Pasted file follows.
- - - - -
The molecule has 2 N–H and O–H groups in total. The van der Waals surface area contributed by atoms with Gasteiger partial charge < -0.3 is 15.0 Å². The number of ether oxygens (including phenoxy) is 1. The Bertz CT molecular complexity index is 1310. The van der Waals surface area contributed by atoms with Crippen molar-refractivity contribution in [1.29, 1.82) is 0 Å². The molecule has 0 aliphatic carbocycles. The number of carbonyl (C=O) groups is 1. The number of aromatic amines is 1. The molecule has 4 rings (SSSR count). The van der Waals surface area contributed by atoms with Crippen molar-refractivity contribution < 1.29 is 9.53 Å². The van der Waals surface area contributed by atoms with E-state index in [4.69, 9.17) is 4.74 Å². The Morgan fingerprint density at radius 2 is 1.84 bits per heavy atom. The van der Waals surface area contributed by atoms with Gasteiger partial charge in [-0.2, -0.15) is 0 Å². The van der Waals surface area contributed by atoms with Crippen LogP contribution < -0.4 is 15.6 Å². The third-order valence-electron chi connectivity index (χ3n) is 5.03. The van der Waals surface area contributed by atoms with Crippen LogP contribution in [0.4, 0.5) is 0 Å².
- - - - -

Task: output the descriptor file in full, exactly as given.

The molecule has 2 N–H and O–H groups in total. The van der Waals surface area contributed by atoms with Gasteiger partial charge < -0.3 is 15.0 Å². The number of ether oxygens (including phenoxy) is 1. The Bertz CT molecular complexity index is 1310. The van der Waals surface area contributed by atoms with Crippen molar-refractivity contribution in [1.29, 1.82) is 0 Å². The molecule has 0 aliphatic carbocycles. The number of carbonyl (C=O) groups is 1. The number of aromatic amines is 1. The molecule has 4 rings (SSSR count). The van der Waals surface area contributed by atoms with Crippen molar-refractivity contribution < 1.29 is 9.53 Å². The van der Waals surface area contributed by atoms with E-state index in [4.69, 9.17) is 4.74 Å². The Morgan fingerprint density at radius 2 is 1.84 bits per heavy atom. The van der Waals surface area contributed by atoms with Gasteiger partial charge in [-0.2, -0.15) is 0 Å². The van der Waals surface area contributed by atoms with Crippen LogP contribution < -0.4 is 15.6 Å². The third-order valence-electron chi connectivity index (χ3n) is 5.03. The van der Waals surface area contributed by atoms with Crippen LogP contribution in [0.4, 0.5) is 0 Å².